Posted by Anne Landman on May 07, 2008

The U.S. Federal Trade Commission is suing NextClick Media, Inc., an Internet advertising company, over Web sites they operate that offered "free 10-day trials" of an herbal stop-smoking patch called "Nicocure," "Stop Smoking 180" and "Zero Nicotine." The sites claimed the product worked better than nicotine patches and had a "97% success rate." People who signed up for the "free trial" got a 30-day supply instead of a 10-day supply, then were told they had to pay for all 30 days if they chose to keep it. If they returned the product, they were assessed a $7.95 restocking fee. People who agreed to the "free trial" also found themselves enrolled in a "continuity program" that automatically billed their credit or debit card a monthly charge of up to $99.95 until they canceled. Customers found contacting the company to get out of the arrangement nearly impossible. None of the costly terms of the "free trial" were disclosed on the company's Web sites. After the FTC sued the company, NextClick agreed to halt its deceptive practices.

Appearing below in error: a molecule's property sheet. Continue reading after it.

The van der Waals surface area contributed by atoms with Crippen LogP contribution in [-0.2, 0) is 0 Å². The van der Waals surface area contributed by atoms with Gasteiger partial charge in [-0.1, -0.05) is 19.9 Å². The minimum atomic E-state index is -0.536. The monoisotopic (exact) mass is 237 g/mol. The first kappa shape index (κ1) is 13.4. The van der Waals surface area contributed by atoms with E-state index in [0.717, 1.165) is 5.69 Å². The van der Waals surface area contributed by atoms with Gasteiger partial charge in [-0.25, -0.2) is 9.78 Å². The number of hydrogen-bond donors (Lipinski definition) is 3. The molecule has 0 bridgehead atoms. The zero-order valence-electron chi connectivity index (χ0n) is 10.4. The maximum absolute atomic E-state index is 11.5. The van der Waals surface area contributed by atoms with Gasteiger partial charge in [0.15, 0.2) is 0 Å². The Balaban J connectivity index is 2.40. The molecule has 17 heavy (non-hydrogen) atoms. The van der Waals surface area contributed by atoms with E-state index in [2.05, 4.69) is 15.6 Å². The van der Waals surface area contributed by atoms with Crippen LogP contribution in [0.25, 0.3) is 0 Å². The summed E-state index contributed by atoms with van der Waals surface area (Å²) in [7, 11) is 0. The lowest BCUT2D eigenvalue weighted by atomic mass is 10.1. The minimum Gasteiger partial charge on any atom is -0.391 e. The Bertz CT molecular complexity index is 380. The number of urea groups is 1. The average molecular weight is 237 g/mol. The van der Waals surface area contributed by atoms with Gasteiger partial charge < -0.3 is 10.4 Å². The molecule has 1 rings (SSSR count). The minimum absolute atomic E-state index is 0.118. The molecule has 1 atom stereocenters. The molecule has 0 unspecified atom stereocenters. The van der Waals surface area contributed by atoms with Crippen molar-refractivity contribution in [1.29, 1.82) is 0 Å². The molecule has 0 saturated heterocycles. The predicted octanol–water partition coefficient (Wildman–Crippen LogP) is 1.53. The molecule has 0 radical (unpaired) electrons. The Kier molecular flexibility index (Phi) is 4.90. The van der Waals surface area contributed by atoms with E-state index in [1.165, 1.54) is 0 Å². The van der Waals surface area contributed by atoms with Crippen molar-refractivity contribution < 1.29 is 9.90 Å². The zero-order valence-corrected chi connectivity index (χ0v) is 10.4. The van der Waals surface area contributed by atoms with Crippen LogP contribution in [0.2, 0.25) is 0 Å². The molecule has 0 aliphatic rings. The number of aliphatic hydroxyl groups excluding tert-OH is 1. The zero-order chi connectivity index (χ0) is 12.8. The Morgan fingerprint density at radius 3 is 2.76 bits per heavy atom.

Bill Moyers presents "United States of ALEC," a report on the most influential corporate-funded political force most of America has never heard of -- ALEC, the American Legislative Exchange Council.